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Off-Ice Workouts

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Old
11-23-2012, 03:02 PM
  #51
Guffaw
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Quote:
Originally Posted by Splitbtw View Post
You almost got it right. It takes those things minus hours in the gym. Doing a 20 minute workout each day (20 minute HIIT for instance) will have that effect. You do not need to spend hours in the gym to see muscles you didn't know you had or only saw in magazines. To get muscles very large may take hours in the gym, but to get into great shape and build strength and endurance, it does not.
Agreed. The genetically gifted in the prime of their lives are the minority. For the rest of us over-training is a very real concern. Injuries, illness, and stalled gains. Been there, done that.

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11-23-2012, 04:05 PM
  #52
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Originally Posted by Guffaw View Post
Really? It's not well written and kind of hard to follow, but I think there is some good information in there.

I really had to simplify the training though. It just gets so specific that if you did everything he says, training would be your full time job.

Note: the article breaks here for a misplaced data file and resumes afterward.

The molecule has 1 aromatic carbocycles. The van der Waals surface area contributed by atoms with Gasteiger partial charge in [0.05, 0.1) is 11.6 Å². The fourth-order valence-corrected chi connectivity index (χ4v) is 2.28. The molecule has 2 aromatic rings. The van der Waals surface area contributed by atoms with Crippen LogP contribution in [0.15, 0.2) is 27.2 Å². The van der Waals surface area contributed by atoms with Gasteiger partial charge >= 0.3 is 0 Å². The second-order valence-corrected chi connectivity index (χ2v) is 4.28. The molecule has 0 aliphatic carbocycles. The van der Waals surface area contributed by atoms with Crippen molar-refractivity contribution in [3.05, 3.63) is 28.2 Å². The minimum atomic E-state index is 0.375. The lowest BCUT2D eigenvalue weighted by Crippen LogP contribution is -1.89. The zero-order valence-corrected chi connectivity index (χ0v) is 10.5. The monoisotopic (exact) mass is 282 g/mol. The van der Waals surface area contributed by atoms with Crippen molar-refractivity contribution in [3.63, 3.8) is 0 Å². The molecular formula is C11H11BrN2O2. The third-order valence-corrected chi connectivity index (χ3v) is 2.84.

True, I'm a big fan of it, mostly for the aerobic and anaerobic training chapters though. I get my strength education from more strength-centric sources.

Actually I mostly read it for the retro Canucks pics featuring epic high top shoes

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11-24-2012, 10:37 PM
  #53
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I ride the stationary bike on off days. Didn't have any games this past week due to the holidays so I've been ramping up on the bike. I'd ride at level 4-5 for a good 10min or so to get loose then kick it up a few levels and go hard for about 45-75 seconds, turn the level down for 2 minutes and repeat by ramping up the levels and I'd repeat this for about 45 minutes or so.

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11-25-2012, 01:26 AM
  #54
newfr4u
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Originally Posted by Guffaw View Post
Agreed. The genetically gifted in the prime of their lives are the minority. For the rest of us over-training is a very real concern. Injuries, illness, and stalled gains. Been there, done that.
it's exactly the opposite of what you said. overtraining is concern for a select few, and not a concern for the rest of us. injuries, illness, and stalled gains are not sufficient to qualify as overtrained.

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11-25-2012, 05:27 AM
  #55
Lonny Bohonos
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Peter Twist has 2 books for conditioning. One from 1996 and one from 2006 with a DVD.